FCC nominee avoids policy commitments at hearing

Obama and Tom Wheeler

President Obama nominates Tom Wheeler to head the FCC. (White House photo)

President Obama's nominee to head the Federal Communications Commission, Tom Wheeler, testified before a mostly friendly Senate Commerce committee at his confirmation hearing June 18.

Wheeler, whose career includes stints at the top of trade associations for the cable and cellular phone industries, is a longtime supporter of Obama, helped raise money for his first campaign, and assisted in staffing the federal science and technology agencies as part of the post-2008 election transition.

Most of Wheeler's portfolio at the FCC will focus on regulating commercial telecommunications services. The nominee comes to the job at a time of flux in telecommunications technology, with wireline phone companies moving to change the regulatory regime that treats them differently from cable, mobile and satellite companies that supply many of the same services. Committee chairman John D. Rockefeller IV (D-W. Va.) said he expects Wheeler to be confirmed easily, but also wants to ensure that the agency sticks to its goals of protecting consumers and encouraging competition in the private sector.

"Let me be clear, even as communications networks evolve and technology advances, the FCC's mission does not. The rules and regulations we have in place now may not be the rules we need for the future, but that certainly does not mean we should not have any, as so many in the industry seem to advocate," Rockefeller said.

Wheeler avoided committing to specific policies, saying that over the course of his career, he has seen policy act as both "a boon to growth" and "a brake on innovation."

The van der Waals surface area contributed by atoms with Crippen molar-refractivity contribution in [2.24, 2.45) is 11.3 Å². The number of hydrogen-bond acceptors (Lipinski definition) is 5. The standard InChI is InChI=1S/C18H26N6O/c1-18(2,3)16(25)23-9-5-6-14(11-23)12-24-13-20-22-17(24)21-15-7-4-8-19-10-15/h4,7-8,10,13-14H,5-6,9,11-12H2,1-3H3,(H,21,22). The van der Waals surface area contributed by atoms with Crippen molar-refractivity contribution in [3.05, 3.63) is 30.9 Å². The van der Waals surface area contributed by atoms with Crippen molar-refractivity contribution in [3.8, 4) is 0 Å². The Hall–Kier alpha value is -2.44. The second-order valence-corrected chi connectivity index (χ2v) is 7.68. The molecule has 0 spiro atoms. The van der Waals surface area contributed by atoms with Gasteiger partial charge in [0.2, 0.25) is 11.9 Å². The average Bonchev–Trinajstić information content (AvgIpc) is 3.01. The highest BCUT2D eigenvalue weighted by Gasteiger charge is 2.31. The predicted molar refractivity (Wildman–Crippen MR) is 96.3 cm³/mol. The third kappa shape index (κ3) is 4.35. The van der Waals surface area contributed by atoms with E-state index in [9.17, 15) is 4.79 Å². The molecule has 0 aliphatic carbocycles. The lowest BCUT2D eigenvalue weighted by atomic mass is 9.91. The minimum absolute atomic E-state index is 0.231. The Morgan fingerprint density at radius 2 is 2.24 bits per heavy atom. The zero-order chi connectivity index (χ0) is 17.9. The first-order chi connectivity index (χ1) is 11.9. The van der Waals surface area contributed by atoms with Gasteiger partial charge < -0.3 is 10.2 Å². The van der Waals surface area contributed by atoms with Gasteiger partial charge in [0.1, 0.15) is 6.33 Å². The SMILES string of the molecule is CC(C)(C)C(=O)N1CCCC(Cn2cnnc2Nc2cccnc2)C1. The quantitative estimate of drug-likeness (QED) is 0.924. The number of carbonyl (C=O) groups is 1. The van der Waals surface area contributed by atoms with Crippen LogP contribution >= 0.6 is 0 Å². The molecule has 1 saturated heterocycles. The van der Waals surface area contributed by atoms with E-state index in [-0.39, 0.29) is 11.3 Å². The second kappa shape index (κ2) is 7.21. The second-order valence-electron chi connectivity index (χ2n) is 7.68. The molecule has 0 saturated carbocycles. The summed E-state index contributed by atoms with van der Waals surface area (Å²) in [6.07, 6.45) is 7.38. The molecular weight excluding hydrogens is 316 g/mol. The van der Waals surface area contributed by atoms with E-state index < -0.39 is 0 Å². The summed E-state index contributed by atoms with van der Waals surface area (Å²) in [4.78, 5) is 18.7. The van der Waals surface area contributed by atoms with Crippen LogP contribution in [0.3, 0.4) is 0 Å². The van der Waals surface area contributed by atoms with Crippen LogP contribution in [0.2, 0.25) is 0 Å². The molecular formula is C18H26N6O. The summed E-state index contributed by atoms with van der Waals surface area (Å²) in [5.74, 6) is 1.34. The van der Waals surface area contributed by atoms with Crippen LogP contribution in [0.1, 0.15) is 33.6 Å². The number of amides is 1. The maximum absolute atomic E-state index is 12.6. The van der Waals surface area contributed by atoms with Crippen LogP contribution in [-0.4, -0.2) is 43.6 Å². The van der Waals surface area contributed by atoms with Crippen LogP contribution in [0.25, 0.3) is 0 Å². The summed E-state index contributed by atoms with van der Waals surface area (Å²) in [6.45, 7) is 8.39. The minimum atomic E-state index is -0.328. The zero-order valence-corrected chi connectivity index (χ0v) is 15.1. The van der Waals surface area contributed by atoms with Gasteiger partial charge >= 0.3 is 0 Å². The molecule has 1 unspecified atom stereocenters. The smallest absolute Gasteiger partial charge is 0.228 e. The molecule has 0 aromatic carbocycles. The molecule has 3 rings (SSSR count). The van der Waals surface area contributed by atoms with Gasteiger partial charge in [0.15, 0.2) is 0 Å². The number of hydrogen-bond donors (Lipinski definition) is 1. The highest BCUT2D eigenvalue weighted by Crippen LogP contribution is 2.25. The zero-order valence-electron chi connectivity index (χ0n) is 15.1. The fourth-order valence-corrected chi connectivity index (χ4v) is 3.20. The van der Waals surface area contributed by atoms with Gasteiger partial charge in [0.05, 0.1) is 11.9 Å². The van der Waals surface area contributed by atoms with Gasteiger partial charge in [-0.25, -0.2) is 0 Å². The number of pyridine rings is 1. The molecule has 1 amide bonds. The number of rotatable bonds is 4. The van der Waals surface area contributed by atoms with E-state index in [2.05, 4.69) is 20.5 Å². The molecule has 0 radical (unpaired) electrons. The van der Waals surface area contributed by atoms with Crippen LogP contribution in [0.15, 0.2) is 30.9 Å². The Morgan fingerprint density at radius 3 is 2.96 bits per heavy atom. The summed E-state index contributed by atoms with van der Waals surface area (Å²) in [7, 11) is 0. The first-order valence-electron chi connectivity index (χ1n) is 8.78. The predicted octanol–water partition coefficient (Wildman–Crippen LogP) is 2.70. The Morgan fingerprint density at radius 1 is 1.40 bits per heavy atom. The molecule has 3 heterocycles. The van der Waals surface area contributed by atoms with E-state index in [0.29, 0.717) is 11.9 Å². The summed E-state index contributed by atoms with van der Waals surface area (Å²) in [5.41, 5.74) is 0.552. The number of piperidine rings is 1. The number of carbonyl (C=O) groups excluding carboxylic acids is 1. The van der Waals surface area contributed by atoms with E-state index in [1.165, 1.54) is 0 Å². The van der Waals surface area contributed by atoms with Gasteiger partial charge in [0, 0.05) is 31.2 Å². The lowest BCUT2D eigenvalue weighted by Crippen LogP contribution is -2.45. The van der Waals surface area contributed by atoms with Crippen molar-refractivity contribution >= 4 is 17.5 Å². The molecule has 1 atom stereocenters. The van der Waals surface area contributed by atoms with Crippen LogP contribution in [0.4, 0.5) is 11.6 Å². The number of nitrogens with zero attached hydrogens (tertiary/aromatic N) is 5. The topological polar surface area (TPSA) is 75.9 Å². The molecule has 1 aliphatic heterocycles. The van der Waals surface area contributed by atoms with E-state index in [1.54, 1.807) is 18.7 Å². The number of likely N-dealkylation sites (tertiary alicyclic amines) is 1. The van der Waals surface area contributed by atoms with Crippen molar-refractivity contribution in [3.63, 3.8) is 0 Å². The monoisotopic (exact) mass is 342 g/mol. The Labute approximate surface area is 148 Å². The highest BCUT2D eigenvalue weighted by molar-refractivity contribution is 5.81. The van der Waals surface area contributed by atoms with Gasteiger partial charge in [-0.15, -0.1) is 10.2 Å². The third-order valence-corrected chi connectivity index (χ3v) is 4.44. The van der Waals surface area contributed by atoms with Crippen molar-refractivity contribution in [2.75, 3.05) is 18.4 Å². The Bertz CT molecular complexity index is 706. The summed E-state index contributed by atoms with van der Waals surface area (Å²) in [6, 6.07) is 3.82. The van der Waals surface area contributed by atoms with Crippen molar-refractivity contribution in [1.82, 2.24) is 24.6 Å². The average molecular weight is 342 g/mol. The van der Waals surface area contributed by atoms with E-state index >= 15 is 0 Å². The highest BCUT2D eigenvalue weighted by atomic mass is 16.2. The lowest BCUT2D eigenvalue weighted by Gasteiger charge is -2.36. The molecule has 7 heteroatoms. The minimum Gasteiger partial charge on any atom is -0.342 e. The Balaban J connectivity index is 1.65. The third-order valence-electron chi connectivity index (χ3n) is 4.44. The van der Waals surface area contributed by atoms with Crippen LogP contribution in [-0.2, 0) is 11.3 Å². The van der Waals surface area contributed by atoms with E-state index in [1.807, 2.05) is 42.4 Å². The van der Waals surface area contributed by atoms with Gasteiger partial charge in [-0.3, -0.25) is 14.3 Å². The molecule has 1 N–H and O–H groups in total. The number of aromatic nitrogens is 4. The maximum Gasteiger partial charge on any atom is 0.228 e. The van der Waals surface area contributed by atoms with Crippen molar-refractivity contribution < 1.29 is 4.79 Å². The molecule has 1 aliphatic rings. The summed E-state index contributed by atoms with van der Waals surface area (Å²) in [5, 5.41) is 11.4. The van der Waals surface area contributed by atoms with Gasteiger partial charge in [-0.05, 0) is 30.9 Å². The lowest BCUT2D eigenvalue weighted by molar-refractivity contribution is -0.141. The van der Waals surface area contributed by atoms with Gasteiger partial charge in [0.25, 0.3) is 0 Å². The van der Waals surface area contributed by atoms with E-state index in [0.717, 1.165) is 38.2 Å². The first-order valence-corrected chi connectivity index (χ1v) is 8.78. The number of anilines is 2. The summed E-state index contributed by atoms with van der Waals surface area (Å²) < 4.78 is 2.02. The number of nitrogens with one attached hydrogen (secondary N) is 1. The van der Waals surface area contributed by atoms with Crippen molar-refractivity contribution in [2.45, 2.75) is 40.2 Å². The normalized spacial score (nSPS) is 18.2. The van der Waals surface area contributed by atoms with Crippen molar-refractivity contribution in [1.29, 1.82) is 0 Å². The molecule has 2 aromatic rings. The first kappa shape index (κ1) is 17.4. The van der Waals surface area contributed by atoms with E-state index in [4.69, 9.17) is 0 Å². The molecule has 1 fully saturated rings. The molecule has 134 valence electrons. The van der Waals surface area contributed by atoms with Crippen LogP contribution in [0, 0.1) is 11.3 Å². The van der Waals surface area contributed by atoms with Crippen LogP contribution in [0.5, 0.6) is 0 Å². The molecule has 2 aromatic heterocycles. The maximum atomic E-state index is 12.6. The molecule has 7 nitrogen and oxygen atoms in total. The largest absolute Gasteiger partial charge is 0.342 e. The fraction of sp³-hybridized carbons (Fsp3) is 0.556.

At the FCC, Wheeler will face the knotty challenge of implementing a planned reverse auction of radio spectrum, mandated by Congress, designed to move spectrum from television broadcasters to companies that want to use the spectrum to deliver mobile broadband services. "My intention is to move expeditiously to make spectrum available," Wheeler said under questioning. He likened the complexity of the auction to a Rubik's Cube, having to provide an incentive structure for broadcasters to induce them to part with spectrum, while making enough money on the auction side to fund FirstNet, the planned nationwide broadband public safety communications system.

The spectrum auction also has implications for other government agencies: If the effort does not yield enough spectrum to move the needle on the Obama administration's goal of freeing up 500 MHz for commercial mobile broadband use, the government may look to agencies to relinquish more of their spectrum holdings. Late last week, the administration alerted agencies to take steps to find ways to share some of their spectrum holdings with commercial users.

About the Author

Adam Mazmanian is FCW's senior staff writer, and covers Congress, health IT and governmentwide IT policy. Connect with him on Twitter: @thisismaz.

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